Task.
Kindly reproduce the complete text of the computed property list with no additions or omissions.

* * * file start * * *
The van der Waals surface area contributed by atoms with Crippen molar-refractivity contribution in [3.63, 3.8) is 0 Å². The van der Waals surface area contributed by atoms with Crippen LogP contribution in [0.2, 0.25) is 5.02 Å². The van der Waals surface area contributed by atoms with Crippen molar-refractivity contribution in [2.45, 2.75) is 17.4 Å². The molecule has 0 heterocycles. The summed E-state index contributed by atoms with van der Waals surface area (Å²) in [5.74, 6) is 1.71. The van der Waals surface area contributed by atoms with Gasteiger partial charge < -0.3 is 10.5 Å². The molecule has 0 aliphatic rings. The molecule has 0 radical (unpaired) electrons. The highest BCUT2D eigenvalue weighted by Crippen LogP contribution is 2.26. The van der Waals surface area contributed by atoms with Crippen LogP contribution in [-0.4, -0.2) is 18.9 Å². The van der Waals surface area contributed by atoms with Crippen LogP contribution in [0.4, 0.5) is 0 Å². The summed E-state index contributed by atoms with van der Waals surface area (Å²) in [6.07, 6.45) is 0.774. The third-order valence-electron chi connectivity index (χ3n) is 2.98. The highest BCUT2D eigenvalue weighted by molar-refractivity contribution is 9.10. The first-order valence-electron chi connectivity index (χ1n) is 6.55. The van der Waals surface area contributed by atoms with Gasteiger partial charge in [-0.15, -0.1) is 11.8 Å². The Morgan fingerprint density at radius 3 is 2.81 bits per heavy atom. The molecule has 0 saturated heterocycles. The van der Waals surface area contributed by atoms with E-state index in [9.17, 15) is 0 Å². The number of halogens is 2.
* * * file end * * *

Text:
The van der Waals surface area contributed by atoms with Crippen molar-refractivity contribution in [3.63, 3.8) is 0 Å². The van der Waals surface area contributed by atoms with Crippen LogP contribution in [0.2, 0.25) is 5.02 Å². The van der Waals surface area contributed by atoms with Crippen molar-refractivity contribution in [2.45, 2.75) is 17.4 Å². The molecule has 0 heterocycles. The summed E-state index contributed by atoms with van der Waals surface area (Å²) in [5.74, 6) is 1.71. The van der Waals surface area contributed by atoms with Gasteiger partial charge < -0.3 is 10.5 Å². The molecule has 0 aliphatic rings. The molecule has 0 radical (unpaired) electrons. The highest BCUT2D eigenvalue weighted by Crippen LogP contribution is 2.26. The van der Waals surface area contributed by atoms with Crippen LogP contribution in [-0.4, -0.2) is 18.9 Å². The van der Waals surface area contributed by atoms with Crippen LogP contribution in [0.4, 0.5) is 0 Å². The summed E-state index contributed by atoms with van der Waals surface area (Å²) in [6.07, 6.45) is 0.774. The third-order valence-electron chi connectivity index (χ3n) is 2.98. The highest BCUT2D eigenvalue weighted by molar-refractivity contribution is 9.10. The first-order valence-electron chi connectivity index (χ1n) is 6.55. The van der Waals surface area contributed by atoms with Gasteiger partial charge in [-0.15, -0.1) is 11.8 Å². The Morgan fingerprint density at radius 3 is 2.81 bits per heavy atom. The molecule has 0 saturated heterocycles. The van der Waals surface area contributed by atoms with E-state index in [9.17, 15) is 0 Å². The number of halogens is 2.